Here’s a New Reason to Be Bullish on AAPL Stock
Apple Inc. (NASDAQ:AAPL) nudged market sentiment on its most recent quarterly earnings report by outperforming today and lowering expectations for tomorrow. AAPL stock reaped the rewards, jumping 2.02% in early Wednesday trading. But the real question is if AAPL continue to soar.
If this fourth-quarter earnings report was any indication, then yes. Apple stock started climbing out of a three-month dip as revenue and earnings beat Wall Street expectations. But not everything was sunshine and rainbows for the AAPL stock.
Yes, investors wrongly assumed a Chinese economic slowdown would devastate Apple stock. That pessimism was unfounded, as nearly half of Apple’s sales came from China, Taiwan, and Hong Kong. But once again, that doesn’t mean the stock is out of the woods.
Sales of iPhones and iPads were lower than expected, raising some concerns about the long-term outlook of Apple stock. Not to mention that guidance for sales in 2016 were very modest, giving the impression that Apple stock will cool its jets.
Let’s take a closer look.
Is AAPL Stock Hitting a Plateau?
Apple stock delivered $1.96 of earnings per share, about 4.26% higher than Wall Street forecasts. The higher earnings were directly related to the improved revenue figures, up $51.5 billion. Wall Street analysts had only predicted $50.0 billion from the stock. (Source: Apple Inc. Form 8-K Filing, Securities & Exchange Commission, October 27, 2015.)
Unfortunately, the value of AAPL stock depends heavily revenue from the iPhone. Smartphone sales composed 63% of total revenues, or roughly $32.2 billion. While iPhone sales were up 22% from the previous year, they fell short of market expectations by 460,000 units.
You think Apple stock would be hurt a little bit on that news, but no. At least iPhone sales were still rising year-over-year. The iPad is a different story; unit sales slipped 20% from the previous year, bringing in only $4.3 billion in revenue. And yet the net impact of this earnings report was positive for.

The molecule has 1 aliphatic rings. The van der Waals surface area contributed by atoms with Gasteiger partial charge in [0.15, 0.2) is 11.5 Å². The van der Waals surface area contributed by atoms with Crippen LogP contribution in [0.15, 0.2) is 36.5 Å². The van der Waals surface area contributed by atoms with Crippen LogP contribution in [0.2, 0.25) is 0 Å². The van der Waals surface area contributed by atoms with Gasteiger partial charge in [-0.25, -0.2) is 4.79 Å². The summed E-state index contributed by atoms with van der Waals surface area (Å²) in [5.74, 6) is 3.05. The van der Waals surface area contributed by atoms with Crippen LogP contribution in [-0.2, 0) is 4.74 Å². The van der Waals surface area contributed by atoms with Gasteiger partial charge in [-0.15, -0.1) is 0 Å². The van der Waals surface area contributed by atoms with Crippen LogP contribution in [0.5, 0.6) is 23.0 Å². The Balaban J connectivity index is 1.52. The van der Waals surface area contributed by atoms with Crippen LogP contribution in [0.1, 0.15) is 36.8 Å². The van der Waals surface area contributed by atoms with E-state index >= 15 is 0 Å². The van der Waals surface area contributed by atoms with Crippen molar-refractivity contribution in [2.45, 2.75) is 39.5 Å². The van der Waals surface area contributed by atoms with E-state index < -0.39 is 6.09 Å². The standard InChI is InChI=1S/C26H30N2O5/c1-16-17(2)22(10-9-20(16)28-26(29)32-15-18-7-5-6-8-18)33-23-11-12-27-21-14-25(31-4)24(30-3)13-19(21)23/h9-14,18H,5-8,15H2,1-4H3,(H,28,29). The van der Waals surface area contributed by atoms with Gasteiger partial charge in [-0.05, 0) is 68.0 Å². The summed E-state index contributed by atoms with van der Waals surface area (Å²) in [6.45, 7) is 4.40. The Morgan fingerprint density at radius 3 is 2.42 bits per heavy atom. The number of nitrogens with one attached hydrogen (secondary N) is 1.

This is yet another example of the market looking at a stock (in this case Apple’s) through a short-term window. Investors turn a blind eye to the long-term outlook of a company, despite the obvious signs. The stock will be weighed down by declining sales in its most important segments. That’s what the data shows us.
Looking Ahead for AAPL Stock
The success story of AAPL has slipped into legend, having been immortalized by the death of Steve Jobs. This month, yet another movie was released about the Apple founder, bolstering a vague notion that Apple stock is invulnerable to market norms.
It’s true that investors would extend more leeway to Apple than they might to lesser-known companies. But at the same time, investors expect a higher standard of performance from AAPL stock than they do other firms.
There’s continuous pressure on Apple to continue financial growth and pursue moonshot innovations simultaneously. Wall Street wants to see quarterly numbers that soothe their fears, but they also want long-term visions that excite them. Apple stock is caught between these often conflicting ambitions.
So to put it mildly, Apple stock may suffer down the road because Wall Street keeps asking: what’s the point of having our cake if we can’t eat it, too?